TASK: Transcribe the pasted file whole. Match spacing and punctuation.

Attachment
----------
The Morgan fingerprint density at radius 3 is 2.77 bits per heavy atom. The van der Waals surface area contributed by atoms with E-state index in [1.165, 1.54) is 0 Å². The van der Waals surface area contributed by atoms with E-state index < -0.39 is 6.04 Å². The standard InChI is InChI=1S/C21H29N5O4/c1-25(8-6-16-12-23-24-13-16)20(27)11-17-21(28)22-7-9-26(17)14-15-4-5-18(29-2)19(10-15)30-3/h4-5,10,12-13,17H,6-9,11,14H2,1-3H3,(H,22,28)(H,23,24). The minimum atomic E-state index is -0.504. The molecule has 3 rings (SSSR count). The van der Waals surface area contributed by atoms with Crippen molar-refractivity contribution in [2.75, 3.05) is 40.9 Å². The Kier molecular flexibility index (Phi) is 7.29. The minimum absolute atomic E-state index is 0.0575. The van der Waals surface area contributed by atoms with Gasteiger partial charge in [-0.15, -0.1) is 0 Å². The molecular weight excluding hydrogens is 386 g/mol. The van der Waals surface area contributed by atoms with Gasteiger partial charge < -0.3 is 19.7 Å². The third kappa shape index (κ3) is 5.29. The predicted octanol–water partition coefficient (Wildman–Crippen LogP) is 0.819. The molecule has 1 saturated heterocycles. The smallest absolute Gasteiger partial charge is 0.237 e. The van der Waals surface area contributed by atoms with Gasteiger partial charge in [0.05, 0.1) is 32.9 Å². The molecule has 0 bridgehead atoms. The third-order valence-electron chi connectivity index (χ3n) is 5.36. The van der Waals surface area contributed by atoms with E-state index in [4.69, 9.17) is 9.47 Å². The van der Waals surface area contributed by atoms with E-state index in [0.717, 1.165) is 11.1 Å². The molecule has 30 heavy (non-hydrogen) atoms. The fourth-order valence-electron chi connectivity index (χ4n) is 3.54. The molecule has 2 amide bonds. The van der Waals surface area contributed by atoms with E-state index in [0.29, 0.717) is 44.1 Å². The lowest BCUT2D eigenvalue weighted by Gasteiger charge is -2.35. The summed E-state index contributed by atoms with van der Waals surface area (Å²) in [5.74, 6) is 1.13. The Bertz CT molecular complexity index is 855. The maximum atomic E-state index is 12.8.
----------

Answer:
The Morgan fingerprint density at radius 3 is 2.77 bits per heavy atom. The van der Waals surface area contributed by atoms with E-state index in [1.165, 1.54) is 0 Å². The van der Waals surface area contributed by atoms with E-state index < -0.39 is 6.04 Å². The standard InChI is InChI=1S/C21H29N5O4/c1-25(8-6-16-12-23-24-13-16)20(27)11-17-21(28)22-7-9-26(17)14-15-4-5-18(29-2)19(10-15)30-3/h4-5,10,12-13,17H,6-9,11,14H2,1-3H3,(H,22,28)(H,23,24). The minimum atomic E-state index is -0.504. The molecule has 3 rings (SSSR count). The van der Waals surface area contributed by atoms with Crippen molar-refractivity contribution in [2.75, 3.05) is 40.9 Å². The Kier molecular flexibility index (Phi) is 7.29. The minimum absolute atomic E-state index is 0.0575. The van der Waals surface area contributed by atoms with Gasteiger partial charge in [-0.15, -0.1) is 0 Å². The molecular weight excluding hydrogens is 386 g/mol. The van der Waals surface area contributed by atoms with Gasteiger partial charge < -0.3 is 19.7 Å². The third kappa shape index (κ3) is 5.29. The predicted octanol–water partition coefficient (Wildman–Crippen LogP) is 0.819. The molecule has 1 saturated heterocycles. The smallest absolute Gasteiger partial charge is 0.237 e. The van der Waals surface area contributed by atoms with Gasteiger partial charge in [0.05, 0.1) is 32.9 Å². The molecule has 0 bridgehead atoms. The third-order valence-electron chi connectivity index (χ3n) is 5.36. The van der Waals surface area contributed by atoms with E-state index in [4.69, 9.17) is 9.47 Å². The van der Waals surface area contributed by atoms with E-state index in [0.717, 1.165) is 11.1 Å². The molecule has 30 heavy (non-hydrogen) atoms. The fourth-order valence-electron chi connectivity index (χ4n) is 3.54. The molecule has 2 amide bonds. The van der Waals surface area contributed by atoms with E-state index in [0.29, 0.717) is 44.1 Å². The lowest BCUT2D eigenvalue weighted by Gasteiger charge is -2.35. The summed E-state index contributed by atoms with van der Waals surface area (Å²) in [5.74, 6) is 1.13. The Bertz CT molecular complexity index is 855. The maximum atomic E-state index is 12.8.